Hanging out with Amanda Palmer’s “The Art of Asking”

Amanda Palmer is a force to be reckoned with.  I first learned of her wily charms from her duo The Dresden Dolls and from afar have followed her marriage to the rad author Neil Gaiman,  her solo career on the ukelele,  her SMASHING Kickstarter success of over 1.2 million dollars and her celebrated TED talk reflecting on her life as a musician,  artist and live statue called “The 8 foot Bride.”

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Kickstarter Campaign For My 6th Album “Holy Bones” Has Launched!

It is with great pleasure that I announce that “Holy Bones,” my sixth studio album,  is almost finished!

 

It has taken wild dreams of cleaving grand pianos in half with table saws,  pushing my keyboard in its wheeled case down the hill into the lake,  guitar lessons and a rotating cast of talented and vibrant band members … but FINALLY,  by the end of this year,  my 9 song electric guitar-based album “Holy Bones” will be recorded!  Cannot wait to share it with you,  my friends! 

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Creativity, Vulnerability & Risk

“There is nothing more vulnerable than creativity … and what is art if it’s not love?” – Brené Brown

In the midst of putting a new album into the world,  I am faced with some trepidation.  I’ve heard Tori Amos in an interview describe her songs as babies … on that thought,  when you send your children out to live their lives outside of you,  mothering instinct must kick in – fear for their safety,  how will they get along in the world,  who will love them?  I can only imagine … comparing songs to babies might be a long shot,   but to create something bearing soul, sweat, love, tears and fling it into the universe is quite a courageous act.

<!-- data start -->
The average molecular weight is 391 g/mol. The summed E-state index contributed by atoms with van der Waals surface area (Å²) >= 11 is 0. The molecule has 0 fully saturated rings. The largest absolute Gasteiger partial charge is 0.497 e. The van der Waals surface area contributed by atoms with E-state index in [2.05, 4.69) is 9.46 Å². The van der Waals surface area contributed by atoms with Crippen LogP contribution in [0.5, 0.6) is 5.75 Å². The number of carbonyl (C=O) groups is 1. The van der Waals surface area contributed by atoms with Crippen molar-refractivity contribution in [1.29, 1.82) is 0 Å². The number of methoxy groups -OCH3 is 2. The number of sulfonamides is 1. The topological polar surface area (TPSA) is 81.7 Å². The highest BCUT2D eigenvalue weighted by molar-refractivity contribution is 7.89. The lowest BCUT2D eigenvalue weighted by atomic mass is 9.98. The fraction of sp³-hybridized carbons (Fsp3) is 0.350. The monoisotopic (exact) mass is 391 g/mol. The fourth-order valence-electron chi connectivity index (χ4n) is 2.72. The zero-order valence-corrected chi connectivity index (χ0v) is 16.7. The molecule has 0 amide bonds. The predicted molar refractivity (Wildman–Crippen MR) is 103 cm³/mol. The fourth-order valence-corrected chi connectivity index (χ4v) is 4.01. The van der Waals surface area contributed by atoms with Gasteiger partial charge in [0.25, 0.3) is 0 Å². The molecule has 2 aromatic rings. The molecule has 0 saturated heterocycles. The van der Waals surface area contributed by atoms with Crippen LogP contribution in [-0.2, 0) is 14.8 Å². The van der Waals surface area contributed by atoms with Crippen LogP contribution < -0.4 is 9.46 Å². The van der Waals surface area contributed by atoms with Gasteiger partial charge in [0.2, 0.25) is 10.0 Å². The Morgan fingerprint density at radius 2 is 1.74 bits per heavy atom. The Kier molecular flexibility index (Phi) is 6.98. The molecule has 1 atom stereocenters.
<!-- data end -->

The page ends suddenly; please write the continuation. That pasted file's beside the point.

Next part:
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Advice for Recording Studio Virgins

I was recently asked by a musical peer for some advice regarding recording in the studio for the first time.  It can be daunting to go into a recording studio,  even after going in a few times.  The pressure!  Expectations! Not everyone is going the studio route these days since it’s fairly easy to record right at home on your computer,  or even your smartphone.  I miss the days of recording on cassette players myself,  but tapes ARE making a come back 😉  I prefer to go into a studio for most of my recordings because I like to leave it to the techie pros to work their magic,  and be less inhibited in my performance without worry that it wasn’t captured.  Here are some of my answers to my friend’s questions and I hope that they help you if you’re considering embarking into a studio!  Do you, dear reader, have any recording advice for first-timers that I’m missing?  Please comment below and enlighten us!

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Multitasking, efficiency and Twitter tools

I want to share this image of my messy office / yoga room / closet-with-fainting-couch to emphasize that my mind sometimes feels like this room … this room sometimes reflects my mind!  I am just about to leave for a nine day mini tour tomorrow (check out the shows here) and it is obvious that I have a LOT of organizing to do.

As you saw in previous posts,  I’m a sucker for lists.  Boy,  do I have them going today!  I also love tools that can help me be more efficient in my work,  more mindful in my day and heartful in my dealings.

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Wedding Singer

I kinda like singing in weddings.   It’s always an honor to be asked.  Usually there is champagne.  People are dressed really nice.  If the song is during the ceremony,  the guest and the couple tend to listen (more than at a bar gig, that’s for sure – ha)!  I’ve been singing at weddings since I was in my late teens / early twenties.   Unfortunately, the marriage success rate isn’t 100% so I can’t say that I’m a lucky charm,  but MOST of the couples have remained together!  I think I’ve sang in about 25 weddings thus far.
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Fighting Fish and The Arrowhead Story

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The Arrowhead Story is a collective of earth lovers based in Duluth, MN who are choosing music as a medium for change.  Their Facebook page describes it further: “Last year, a group of musicians came together in Duluth to record a compilation album titled ‘Industry. Peace. Environment.’ to raise awareness about sulfide mining and the permanent changes that upcoming decisions will have on the landscape they love. This year, the movement gains ground by drawing together even more artists and activists to collaborate on an unprecedented series of events that will serve as a forum for a chorus of voices on this issue being raised and heard.”

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